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James Shannon

James Shannon
Attorney General of Massachusetts
In office
January 1987 – January 1991
Preceded by Francis X. Bellotti
Succeeded by Scott Harshbarger
Member of the U.S. House of Representatives
from Massachusetts's 5th district
In office
January 3, 1979 – January 3, 1985
Preceded by Paul Tsongas
Succeeded by Chester G. Atkins
Personal details
Born James Michael Shannon
(1952-04-04) April 4, 1952
Political party Democratic Party
Alma mater Johns Hopkins University (B.A.)

James Michael Shannon (born April 4, 1952), also known as Jim Shannon, is a Democratic politician from Massachusetts. He served in the U.S. House of Representatives from 1979 to 1985, and later as the Massachusetts Attorney General.


Shannon was born in [4][5]

In 1970 and 1971 Shannon was an intern in the office of Congressman F. Bradford Morse.[6] From 1973 to 1975 he served on the staff of Congressman Michael J. Harrington.[7] In 1976 he ran for the Massachusetts State Senate, losing the Democratic primary to incumbent William X. Wall by only eight votes.[8][9]

He was elected to the U.S. House of Representatives in 1978, succeeding Paul E. Tsongas, who ran successfully for the United States Senate. Shannon was reelected in 1980 and 1982.

In 1981, he was selected to be one the first Young Leaders of the French-American Foundation.[10]

When Senator Tsongas announced his retirement in 1984, Shannon entered the race to succeed him. He was defeated in the Democratic primary by Lieutenant Governor John F. Kerry, who went on to win the seat. Shannon served out the rest of his term in the House, leaving office in January 1985.

In 1986, he was elected Attorney General of Massachusetts, defeating Edward F. Harrington and serving from 1987 to 1991.[11][12] He was defeated for re-election in 1990 by Scott Harshbarger in the Democratic primary.[13]

In 2000 Shannon led Bill Bradley's presidential campaign in Massachusetts and was a Bradley delegate to Democratic National Convention.[14][15]

He was elected president and Chief Executive Officer of the NFPA (National Fire Protection Association) in 2002, and served until 2014.[16]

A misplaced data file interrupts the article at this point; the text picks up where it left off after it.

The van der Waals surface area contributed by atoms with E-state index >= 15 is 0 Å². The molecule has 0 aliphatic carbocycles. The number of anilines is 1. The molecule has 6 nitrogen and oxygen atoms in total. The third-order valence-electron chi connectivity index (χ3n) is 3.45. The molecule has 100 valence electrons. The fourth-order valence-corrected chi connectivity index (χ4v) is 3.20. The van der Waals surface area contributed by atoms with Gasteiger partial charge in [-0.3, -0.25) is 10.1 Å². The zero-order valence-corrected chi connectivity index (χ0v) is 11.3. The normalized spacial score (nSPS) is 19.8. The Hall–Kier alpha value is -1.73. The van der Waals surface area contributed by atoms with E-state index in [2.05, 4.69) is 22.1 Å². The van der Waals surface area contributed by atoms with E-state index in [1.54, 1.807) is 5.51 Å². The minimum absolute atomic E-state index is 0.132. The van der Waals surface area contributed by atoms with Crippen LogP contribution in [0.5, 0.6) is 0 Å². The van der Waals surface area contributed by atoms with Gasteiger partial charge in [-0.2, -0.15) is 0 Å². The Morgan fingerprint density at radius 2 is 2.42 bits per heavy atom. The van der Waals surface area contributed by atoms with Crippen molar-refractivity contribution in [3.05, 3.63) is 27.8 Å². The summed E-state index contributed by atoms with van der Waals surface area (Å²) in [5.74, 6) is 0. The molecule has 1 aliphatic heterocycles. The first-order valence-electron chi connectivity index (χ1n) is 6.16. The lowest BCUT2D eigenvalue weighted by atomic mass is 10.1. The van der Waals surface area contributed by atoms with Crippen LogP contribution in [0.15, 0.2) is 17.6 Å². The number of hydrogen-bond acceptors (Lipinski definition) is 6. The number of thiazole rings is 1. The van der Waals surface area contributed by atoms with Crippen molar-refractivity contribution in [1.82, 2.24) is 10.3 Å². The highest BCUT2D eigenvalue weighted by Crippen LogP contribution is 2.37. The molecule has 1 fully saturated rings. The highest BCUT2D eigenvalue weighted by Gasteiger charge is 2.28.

1. ^ Anna L. Brownson, Charles Bruce Brownson, Congressional Staff Directory, 1982, page 56
  2. ^ Phillips Academy Andover, Program, Dedication of Peter Drench Park at Isham Field, May 24, 2014, page 4
  3. ^ Johns Hopkins Magazine online, Class Notes, Fall 2013, retrieved August 2, 2014
  4. ^ American Bankers Association, ABA Banking Journal, Volume 74, 1982, page 70
  5. ^ Congressional Staff Directory, Advance Locator for Capitol Hill, 1983, page 61
  6. ^ Lowell Sun, Young Lawrence Attorney Seeks to Unseat Sen. Wall, March 9, 1976
  7. ^ Stuart E. Weisberg, Barney Frank: The Story of America's Only Left-handed, Gay, Jewish Congressman, 2009, page 171
  8. ^ Lowell Sun, Files for Recount, September 22, 1976
  9. ^ Lowell Sun, Legendary Sen. Wall Wins Razor-Thin Victory, September 15, 1976
  10. ^
  11. ^ Elsa C. Arnett, Harvard Crimson, Attorney General, November 3, 1986
  12. ^ United States District Court for the District of Massachusetts, Biography, Edward F. Harrington, retrieved August 2, 2014
  13. ^ Andrea Lamberti, MIT Tech, Silber, Weld Win, September 21, 1990
  14. ^ Seth Gitell, Going for Broke: Al Gore is Running Out of Money. Be Afraid. Be Very Afraid., December 17–24, 1999
  15. ^ Elizabeth Mehren, Los Angeles Times, New England's Appeal Not Equal to the Sum of Its Delegates, March 3, 2000
  16. ^ National Fire Protection Association, The Pro Board Honors NFPA President James M. Shannon With Donation to the Fire Protection Research Foundation, June 19, 2014

External links

United States House of Representatives
Preceded by
Paul E. Tsongas
Member of the U.S. House of Representatives
from Massachusetts's 5th congressional district

Succeeded by
Chester G. Atkins
Legal offices
Preceded by
Francis X. Bellotti
Attorney General of Massachusetts
1987 – 1991
Succeeded by
Scott Harshbarger
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